Perinatal Outcomes of Women on Antiepileptics

Outcome Risk
Small for gestational age About double
1-min Apgar score < 7 About double
Perinatal death Not substantial

The guidelines do not include information on other perinatal outcomes such as respiratory distress, intrauterine growth retardation, and neonatal intensive-care-unit admission because of inadequate data.

"Preconceptional folic-acid supplementation may be effective in preventing major congenital malformations," said Jennifer Hopp, MD, from the University of Maryland, in Baltimore.

The guidelines suggest supplementing women with epilepsy with at least 0.4 mg of folic acid before they become pregnant.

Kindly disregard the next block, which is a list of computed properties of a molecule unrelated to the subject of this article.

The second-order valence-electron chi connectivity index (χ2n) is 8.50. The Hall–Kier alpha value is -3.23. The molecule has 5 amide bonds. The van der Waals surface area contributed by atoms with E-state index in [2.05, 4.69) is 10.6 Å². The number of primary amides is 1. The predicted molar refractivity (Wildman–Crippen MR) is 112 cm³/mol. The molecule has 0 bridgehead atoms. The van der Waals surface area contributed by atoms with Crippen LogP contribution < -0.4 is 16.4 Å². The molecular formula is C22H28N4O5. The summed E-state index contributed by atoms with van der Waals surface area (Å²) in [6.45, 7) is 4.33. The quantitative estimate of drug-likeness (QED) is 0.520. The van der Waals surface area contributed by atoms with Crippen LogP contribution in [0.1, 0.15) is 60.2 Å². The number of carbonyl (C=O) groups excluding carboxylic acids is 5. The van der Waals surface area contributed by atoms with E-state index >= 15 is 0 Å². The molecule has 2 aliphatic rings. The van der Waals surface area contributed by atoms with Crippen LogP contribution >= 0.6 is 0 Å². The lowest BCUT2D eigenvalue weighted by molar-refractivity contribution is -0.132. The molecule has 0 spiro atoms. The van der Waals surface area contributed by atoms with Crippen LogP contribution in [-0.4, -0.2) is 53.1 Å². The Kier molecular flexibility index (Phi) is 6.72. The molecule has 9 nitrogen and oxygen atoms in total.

It is estimated that about half a million women with epilepsy in the United States are of childbearing age and that about 4 out of every 1000 births are to women with epilepsy.

"For too long, women living with epilepsy have feared the added risk of premature birth and other consequences of both their epilepsy and their medications," Howard Soule, PhD, chief science officer for the Milken Family Foundation, in Santa Monica, California, said in a news release. "The results of this project will help relieve the worries of these women and their families."

The guidelines were funded in part by the Milken Family Foundation. Dr. Harden reports having financial ties to Cyberonics, GlaxoSmithKline, UCB Pharma, Valeant, SK Pharmaceuticals, Abbott, Forest, and Ortho McNeil. Dr. Gronseth is on the speakers' bureau of Boehringer-Ingelheim. Dr. Jennifer Hopp has given testimony in a medicolegal case.

Neurology. Published online before print April 27, 2009.